Where Property, Insolvency and Estate Administration Law Collide

Published: 07/11/2023 12:05

I had a hearing last week, acting for a court-appointed administrator of a deceased’s estate, that raised some interesting and unusual points of property, insolvency and estate administration law. Since it is unlikely to be reported, being an extempore judgment from a Deputy Master, I thought it might be worth sharing here.

Mr and Mrs G bought their matrimonial home in the 1960s, and had 5 children together. They separated in the 1970s but never divorced. Mr G then had 4 more children. He was made bankrupt in 1978 – i.e. under the Bankruptcy Act 1914 regime, where bankruptcy is not automatically discharged – and so his beneficial half-share would have vested in his trustee, who never did anything with it. In 1996 Mr and Mrs G signed a deed purporting to transfer the property to Mrs G, but this could not be completed at HMLR due to the bankruptcy restrictions.

Mr G died intestate in 1999 and Mrs G died intestate some years later. The property was sold by her administrator, my client, who needed to know where Mr G's half-share of proceeds should go, particularly since there were more beneficiaries of Mr G's estate than of Mrs G's estate. Helpfully the Insolvency Service said they did not claim them, and the Treasury Solicitor denied that they were bona vacantia.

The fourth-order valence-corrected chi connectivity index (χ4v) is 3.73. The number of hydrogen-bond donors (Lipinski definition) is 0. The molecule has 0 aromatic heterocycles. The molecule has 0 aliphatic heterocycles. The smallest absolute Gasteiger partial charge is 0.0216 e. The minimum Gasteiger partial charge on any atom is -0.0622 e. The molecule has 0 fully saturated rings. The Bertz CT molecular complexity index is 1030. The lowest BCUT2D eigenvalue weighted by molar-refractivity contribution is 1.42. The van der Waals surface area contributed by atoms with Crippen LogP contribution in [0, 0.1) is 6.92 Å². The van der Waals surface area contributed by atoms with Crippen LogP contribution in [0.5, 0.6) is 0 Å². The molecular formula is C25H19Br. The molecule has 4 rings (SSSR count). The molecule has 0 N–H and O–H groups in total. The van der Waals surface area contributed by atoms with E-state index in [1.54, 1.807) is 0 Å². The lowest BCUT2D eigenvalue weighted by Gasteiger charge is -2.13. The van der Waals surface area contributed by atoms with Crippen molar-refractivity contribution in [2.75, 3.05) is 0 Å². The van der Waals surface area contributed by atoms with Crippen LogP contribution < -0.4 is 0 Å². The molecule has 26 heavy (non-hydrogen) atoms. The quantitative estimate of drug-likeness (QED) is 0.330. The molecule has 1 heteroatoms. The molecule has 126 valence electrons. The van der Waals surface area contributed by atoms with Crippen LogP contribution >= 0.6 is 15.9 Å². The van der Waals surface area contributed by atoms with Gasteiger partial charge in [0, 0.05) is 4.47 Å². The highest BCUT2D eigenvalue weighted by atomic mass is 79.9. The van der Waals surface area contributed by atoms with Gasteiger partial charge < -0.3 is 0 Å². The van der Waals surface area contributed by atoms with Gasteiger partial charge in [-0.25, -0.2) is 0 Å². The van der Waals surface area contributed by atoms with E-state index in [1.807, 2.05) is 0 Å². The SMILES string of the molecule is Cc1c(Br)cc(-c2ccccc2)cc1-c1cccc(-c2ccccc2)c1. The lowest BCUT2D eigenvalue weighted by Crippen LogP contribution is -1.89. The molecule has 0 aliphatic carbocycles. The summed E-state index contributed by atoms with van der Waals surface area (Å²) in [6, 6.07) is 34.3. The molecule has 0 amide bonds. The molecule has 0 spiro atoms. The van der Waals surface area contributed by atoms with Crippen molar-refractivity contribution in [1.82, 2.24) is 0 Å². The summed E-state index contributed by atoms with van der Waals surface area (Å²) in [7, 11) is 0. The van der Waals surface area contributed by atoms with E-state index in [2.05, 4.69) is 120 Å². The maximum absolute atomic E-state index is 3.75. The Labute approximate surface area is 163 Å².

Under s 283A of the Insolvency Act 1986, inserted with effect from 2004 by the Enterprise Act 2002, and with retrospective effect for pre-2004 bankruptcies, trustees in bankruptcy had 3 years to sell the matrimonial home, or the bankrupt's former interest in it would revest in him. Even though Mr G was not living there when he was made bankrupt, Mrs G was, and that was enough for it to qualify as a matrimonial home.

So, we successfully argued, upon Mr G's half-share revesting in him, Mrs G's estate could rely on the doctrine of estoppel by deed and 'feeding the estoppel'. The 1996 transfer was ineffective at the time, as Mr G did not have an interest to convey. But it bound him and his estate under estoppel by deed, so that when Mr G did re-acquire the interest under s 283A, the estoppel was ‘fed’, and the half-share passed immediately to Mrs G. We relied on (the inaptly named) 'Goodtitle v Bailey' from 1777, Rajapanske v Fernando (in the Privy Council in 1920) and the more recent First National Bank v Thompson, per Millett LJ.

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